Wrongful Convictions and Executions

There are two types of wrongful convictions and executions that are of concern when harsh punishments are imposed. The first is the wrongful conviction and execution of innocent men and women. The second is the imposition of a particularly excessive punishment, such as the death penalty, on persons who have insufficient moral culpability due to severe mental illness, intellectual disability, significant trauma or impairments, and young age. Sentencing juveniles to life in prison without parole is another example.

Innocence

According the the National Registry of Exonerations, 2015 set a record for exonerations in the United States —149 known cases in 29 states, the District of Columbia, the federal courts, and Guam. This record continues a trend: the rate of exonerations has been increasing rapidly for several years. The 149 defendants who were exonerated in 2015 had served on average about 14-and-a-half years in prison. Seven individuals were released from death row in 2015, bringing the national total of people who have been wrongfully convicted and sentenced to die to more than 150.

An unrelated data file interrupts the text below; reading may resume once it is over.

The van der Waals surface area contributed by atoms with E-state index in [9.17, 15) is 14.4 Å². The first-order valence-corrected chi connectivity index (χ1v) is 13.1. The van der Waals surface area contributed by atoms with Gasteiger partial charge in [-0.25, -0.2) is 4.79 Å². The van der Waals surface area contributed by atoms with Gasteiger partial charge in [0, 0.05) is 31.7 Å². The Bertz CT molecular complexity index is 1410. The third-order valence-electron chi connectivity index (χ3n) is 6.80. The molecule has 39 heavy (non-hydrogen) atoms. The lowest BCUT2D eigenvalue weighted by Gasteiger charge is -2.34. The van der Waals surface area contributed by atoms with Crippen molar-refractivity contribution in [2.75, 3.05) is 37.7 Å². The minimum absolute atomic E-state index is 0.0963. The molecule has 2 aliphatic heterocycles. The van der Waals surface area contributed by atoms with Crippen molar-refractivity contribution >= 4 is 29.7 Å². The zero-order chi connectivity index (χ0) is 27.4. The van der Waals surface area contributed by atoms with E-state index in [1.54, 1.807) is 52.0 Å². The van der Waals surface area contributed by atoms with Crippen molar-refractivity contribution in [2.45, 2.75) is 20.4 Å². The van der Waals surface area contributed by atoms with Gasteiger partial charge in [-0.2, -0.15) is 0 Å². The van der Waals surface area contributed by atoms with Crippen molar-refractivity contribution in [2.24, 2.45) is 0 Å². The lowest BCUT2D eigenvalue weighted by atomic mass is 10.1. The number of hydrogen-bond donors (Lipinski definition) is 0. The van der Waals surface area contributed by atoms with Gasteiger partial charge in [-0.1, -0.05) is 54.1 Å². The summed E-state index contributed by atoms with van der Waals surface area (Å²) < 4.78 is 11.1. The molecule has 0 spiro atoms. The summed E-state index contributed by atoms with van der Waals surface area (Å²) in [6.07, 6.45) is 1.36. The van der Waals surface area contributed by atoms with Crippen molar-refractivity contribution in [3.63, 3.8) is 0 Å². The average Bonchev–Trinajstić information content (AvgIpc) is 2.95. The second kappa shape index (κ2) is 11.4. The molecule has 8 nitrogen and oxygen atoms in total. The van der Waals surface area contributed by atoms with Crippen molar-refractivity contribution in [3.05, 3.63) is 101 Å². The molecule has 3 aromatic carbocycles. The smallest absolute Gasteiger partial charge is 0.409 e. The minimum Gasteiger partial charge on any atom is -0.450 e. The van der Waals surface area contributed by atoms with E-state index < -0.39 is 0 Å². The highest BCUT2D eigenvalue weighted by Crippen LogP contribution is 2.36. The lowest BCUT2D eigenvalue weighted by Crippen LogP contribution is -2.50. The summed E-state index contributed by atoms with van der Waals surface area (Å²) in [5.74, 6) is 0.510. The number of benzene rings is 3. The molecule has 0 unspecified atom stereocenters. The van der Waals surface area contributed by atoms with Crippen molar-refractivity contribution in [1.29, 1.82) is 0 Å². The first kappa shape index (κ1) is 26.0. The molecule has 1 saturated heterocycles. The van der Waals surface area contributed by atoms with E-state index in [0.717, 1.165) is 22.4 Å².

Severe Mental Impairments

In 2015, America had the lowest number of executions in 25 years. Of the 28 people executed, 68% were mentally impaired or disabled, or experienced extreme childhood trauma and abuse. An examination of the 2015 cases that resulted in execution reveal a disturbing pattern: It’s frequently not just one impairment, such as a low IQ score, that defines these cases, but rather multiple forms of disability and impairment.